I don’t prescribe to the ‘just another game’ viewpoint – to me it’s an important game from a footballing rivalry perspective, and I’d like to win it. (Football rivalry it is though – having brought so many people the first time, any pretence that it is anything else has long gone.) In terms of the match, current form suggests that we’re likely to get a bit of a kicking, but games like these can be hard to predict. We’ve got a new boss, and we’re not quite as bad a side as our results suggest.
To Robbie, welcome on board, and a quick suggestion. If you’re looking for a way to establish which of our squad has what it takes to take us forwards, then this is it. If the players aren’t up for this, if they don’t get the importance of this, then there are no further questions to ask. Get rid and play some of the kids who’ll fight for us.
To the fans, just turn up, thank them for their money, sing loud, laugh at their banners/planes/boycotts/toilet habits and win, lose or draw, be proud of all we’ve achieved.
Though I was hoping that he’d be given more time to turn the current run of results around, it wasn’t to be, and as of this afternoon, Robbo has left the club. There’ll be lots of opportunities to look forward, and talk about what happens next, but for now I just want to take a few minutes to look back on the past six years or so.
When Robbo took over as boss, he was not the fans favourite for the job. There were strong expectations that Winkie would be looking for another high profile appointment to follow Allen, Ince, DiMatteo and Ince. On the day that the negotiations were taking place, I was asked for my opinion by someone within the club who was trying to sound out what the fans reaction was likely to be if he was appointed. My response at the time was “if you’re looking for a safe pair of hands, then he’d be great, but if you’re looking for the dynamic guy who is going to get us promoted, then he’s not your man”. Six and a half years on, I’m comfortable that he turned out to be both.
It’s been an amazing journey – it really has. There’s so many fans at so many clubs that would have given their right arm to have had half of the experiences that we’ve had over the past six years, and it’s worth picking out a few highlights. We’ve had playoffs followed by playoffs followed by nearly playoffs then 10th then automatic promotion then relegation. The season we finished 10th was the closest we’ve ever come to the mid-table obscurity that is the bread and butter of the majority of football clubs.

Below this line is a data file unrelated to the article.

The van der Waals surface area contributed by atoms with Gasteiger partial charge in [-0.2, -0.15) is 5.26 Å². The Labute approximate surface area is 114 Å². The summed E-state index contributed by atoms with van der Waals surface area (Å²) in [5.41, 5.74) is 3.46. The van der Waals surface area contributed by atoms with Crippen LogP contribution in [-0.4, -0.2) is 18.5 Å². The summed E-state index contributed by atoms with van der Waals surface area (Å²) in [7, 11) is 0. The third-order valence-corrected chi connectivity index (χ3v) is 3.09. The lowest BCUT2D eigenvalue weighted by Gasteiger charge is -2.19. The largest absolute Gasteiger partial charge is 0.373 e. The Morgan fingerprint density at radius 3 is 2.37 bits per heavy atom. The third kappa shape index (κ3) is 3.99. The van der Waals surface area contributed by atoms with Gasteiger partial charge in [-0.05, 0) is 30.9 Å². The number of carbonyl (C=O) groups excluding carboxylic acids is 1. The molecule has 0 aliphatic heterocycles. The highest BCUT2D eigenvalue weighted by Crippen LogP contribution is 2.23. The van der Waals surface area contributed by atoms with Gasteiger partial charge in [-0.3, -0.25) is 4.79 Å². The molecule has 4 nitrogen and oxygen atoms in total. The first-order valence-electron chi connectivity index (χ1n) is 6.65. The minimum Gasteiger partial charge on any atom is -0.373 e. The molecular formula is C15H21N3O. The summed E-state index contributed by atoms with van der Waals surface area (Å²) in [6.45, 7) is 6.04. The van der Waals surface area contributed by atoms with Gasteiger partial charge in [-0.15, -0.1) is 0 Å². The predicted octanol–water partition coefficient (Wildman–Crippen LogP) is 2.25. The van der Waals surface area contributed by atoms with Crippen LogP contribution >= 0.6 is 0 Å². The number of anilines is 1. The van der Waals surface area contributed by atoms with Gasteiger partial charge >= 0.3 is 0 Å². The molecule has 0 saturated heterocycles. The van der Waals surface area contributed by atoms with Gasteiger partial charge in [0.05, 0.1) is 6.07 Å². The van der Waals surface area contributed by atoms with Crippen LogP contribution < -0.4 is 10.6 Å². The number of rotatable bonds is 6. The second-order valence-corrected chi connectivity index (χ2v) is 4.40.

We’ve had cup exploits that will live for many years in the hearts of everyone who was lucky enough to witness them. I’ve watched live football for more than 40 years, and I’ve never experienced excitement to match the Heel of God. Everything to do with that game, from the way Robbo approached the press activity in the run up to the match, to the respectful way that he dealt with the victory afterwards, it all showed the class of the man.
Walking in to the Man Utd match and seeing the stadium full will live with me forever, but what will last longer was the way that Robbo approached the game. No respect was shown to one of football’s greats – instead we went out and played OUR football, and god we were magnificent. That 4-0 is still talked about wherever I go in the world and the conversation turns to football, because the whole of the footballing world say what we could do that night.
And that wasn’t a one-off. The football that we’ve played at times has been sublime, and I feel genuinely privileged to have watched it. That’s been made particularly special where it’s played by players who have come through our academy, playing the style of football that Robbo insisted on. Dele Alli gets most of the headlines, but there are many more who’ve come through the ranks, and will continue to make their mark on the game in the years to come.
It’s the off-pitch stuff that matters most to me though, because that provides the foundation that as a club, we’re still building, and the work that Robinson has done there cannot be overestimated. When we have fans forums, he’s there, fielding questions from disgruntled fans, and providing honest responses. He does not have to do that, and most managers, at most clubs, would not do it. There are stories everywhere around the club about times when he’s gone over and above to help people, to work with charities and when he’s generally been a damn good guy. He’s immersed himself into the life of our community and he’s going to be sorely missed.